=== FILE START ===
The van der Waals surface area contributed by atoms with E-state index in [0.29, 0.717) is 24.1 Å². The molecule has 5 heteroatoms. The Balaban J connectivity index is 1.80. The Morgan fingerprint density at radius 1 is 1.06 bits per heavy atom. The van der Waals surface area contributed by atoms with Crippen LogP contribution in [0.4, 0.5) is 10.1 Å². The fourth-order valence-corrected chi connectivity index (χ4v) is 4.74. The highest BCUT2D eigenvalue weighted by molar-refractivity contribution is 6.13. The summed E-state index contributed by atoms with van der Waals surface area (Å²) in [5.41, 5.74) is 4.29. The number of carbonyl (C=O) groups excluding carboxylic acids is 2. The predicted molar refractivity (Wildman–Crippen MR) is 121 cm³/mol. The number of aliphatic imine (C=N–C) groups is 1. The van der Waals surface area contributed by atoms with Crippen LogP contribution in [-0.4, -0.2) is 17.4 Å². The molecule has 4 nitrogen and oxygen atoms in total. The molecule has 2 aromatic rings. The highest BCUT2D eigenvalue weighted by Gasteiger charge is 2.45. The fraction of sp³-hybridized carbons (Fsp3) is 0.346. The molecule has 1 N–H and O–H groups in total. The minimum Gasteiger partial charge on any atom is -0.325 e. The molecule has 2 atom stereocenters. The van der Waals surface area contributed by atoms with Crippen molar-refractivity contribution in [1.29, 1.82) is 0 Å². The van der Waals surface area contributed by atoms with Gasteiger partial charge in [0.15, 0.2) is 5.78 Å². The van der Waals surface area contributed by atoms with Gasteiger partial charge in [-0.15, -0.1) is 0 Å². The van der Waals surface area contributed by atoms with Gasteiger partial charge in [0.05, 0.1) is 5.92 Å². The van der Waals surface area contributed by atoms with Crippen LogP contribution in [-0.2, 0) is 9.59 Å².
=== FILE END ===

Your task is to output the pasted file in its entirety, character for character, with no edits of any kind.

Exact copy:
The van der Waals surface area contributed by atoms with E-state index in [0.29, 0.717) is 24.1 Å². The molecule has 5 heteroatoms. The Balaban J connectivity index is 1.80. The Morgan fingerprint density at radius 1 is 1.06 bits per heavy atom. The van der Waals surface area contributed by atoms with Crippen LogP contribution in [0.4, 0.5) is 10.1 Å². The fourth-order valence-corrected chi connectivity index (χ4v) is 4.74. The highest BCUT2D eigenvalue weighted by molar-refractivity contribution is 6.13. The summed E-state index contributed by atoms with van der Waals surface area (Å²) in [5.41, 5.74) is 4.29. The number of carbonyl (C=O) groups excluding carboxylic acids is 2. The predicted molar refractivity (Wildman–Crippen MR) is 121 cm³/mol. The number of aliphatic imine (C=N–C) groups is 1. The van der Waals surface area contributed by atoms with Crippen LogP contribution in [-0.4, -0.2) is 17.4 Å². The molecule has 4 nitrogen and oxygen atoms in total. The molecule has 2 aromatic rings. The highest BCUT2D eigenvalue weighted by Gasteiger charge is 2.45. The fraction of sp³-hybridized carbons (Fsp3) is 0.346. The molecule has 1 N–H and O–H groups in total. The minimum Gasteiger partial charge on any atom is -0.325 e. The molecule has 2 atom stereocenters. The van der Waals surface area contributed by atoms with Crippen molar-refractivity contribution in [1.29, 1.82) is 0 Å². The van der Waals surface area contributed by atoms with Gasteiger partial charge in [0.15, 0.2) is 5.78 Å². The van der Waals surface area contributed by atoms with Gasteiger partial charge in [-0.15, -0.1) is 0 Å². The van der Waals surface area contributed by atoms with Gasteiger partial charge in [0.05, 0.1) is 5.92 Å². The van der Waals surface area contributed by atoms with Crippen LogP contribution in [-0.2, 0) is 9.59 Å².